The black-haired girls are graceful, like gazelles,
by David Lewis Paget
Their haughty stares would strike a ‘lao wai' blind,
As they cruise on through streets, where rubbish spills,
Ignoring all, the poverty, the slime.
In knee high boots and skirts that lift the thigh,
In leathers, black, and frills and pretty lace,
They swing their hips so slowly, to invite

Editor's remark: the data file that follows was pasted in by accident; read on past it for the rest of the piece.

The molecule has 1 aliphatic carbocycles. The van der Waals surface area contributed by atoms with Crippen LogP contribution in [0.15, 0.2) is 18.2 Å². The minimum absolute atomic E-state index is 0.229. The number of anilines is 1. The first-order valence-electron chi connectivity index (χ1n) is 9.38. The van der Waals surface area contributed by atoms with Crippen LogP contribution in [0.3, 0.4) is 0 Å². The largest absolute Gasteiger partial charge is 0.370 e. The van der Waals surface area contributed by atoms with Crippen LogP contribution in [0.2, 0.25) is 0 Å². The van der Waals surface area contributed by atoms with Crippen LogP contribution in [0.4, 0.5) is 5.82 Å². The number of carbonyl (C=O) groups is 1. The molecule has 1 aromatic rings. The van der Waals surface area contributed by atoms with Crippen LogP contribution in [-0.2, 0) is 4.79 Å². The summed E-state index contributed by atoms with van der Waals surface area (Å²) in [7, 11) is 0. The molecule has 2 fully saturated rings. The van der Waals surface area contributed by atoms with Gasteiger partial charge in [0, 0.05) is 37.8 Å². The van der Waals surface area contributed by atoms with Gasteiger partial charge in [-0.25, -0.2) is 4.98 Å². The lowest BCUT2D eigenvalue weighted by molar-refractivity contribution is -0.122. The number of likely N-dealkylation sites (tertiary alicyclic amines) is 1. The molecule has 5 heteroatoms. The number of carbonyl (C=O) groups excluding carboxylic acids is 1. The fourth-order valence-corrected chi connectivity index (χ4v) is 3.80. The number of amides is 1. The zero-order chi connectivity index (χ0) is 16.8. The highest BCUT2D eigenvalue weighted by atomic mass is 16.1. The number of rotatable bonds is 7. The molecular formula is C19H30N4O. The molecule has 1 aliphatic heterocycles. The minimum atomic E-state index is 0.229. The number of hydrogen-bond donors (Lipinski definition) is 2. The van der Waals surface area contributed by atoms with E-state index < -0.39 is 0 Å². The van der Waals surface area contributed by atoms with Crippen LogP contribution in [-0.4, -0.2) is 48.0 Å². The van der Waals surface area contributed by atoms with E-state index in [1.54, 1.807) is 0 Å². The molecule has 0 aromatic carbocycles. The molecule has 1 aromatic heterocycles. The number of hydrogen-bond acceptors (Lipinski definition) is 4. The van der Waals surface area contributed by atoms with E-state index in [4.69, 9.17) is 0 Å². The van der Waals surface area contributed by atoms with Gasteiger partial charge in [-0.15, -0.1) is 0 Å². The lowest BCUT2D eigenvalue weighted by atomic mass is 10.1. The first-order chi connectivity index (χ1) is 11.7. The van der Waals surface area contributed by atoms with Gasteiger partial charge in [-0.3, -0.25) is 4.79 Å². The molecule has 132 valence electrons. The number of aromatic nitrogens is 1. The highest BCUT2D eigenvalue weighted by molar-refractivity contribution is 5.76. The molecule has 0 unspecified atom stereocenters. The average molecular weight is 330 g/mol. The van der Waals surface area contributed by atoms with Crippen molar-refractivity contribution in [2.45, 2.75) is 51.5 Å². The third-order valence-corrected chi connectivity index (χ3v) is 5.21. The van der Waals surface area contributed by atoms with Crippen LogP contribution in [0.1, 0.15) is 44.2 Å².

The dreams of men, who marvel at each face.
The teeth so white and straight, the lips that curl
In condescending fashion at each gaze,
The one brow arched, as if to look on down
From some great height they fashion from each frown.
If Gods and Godesses have ever walked
This petty planet's poor and pitted earth,
Those Gods have gone, the Godesses remain,
To haunt old men, who worship at their shrine.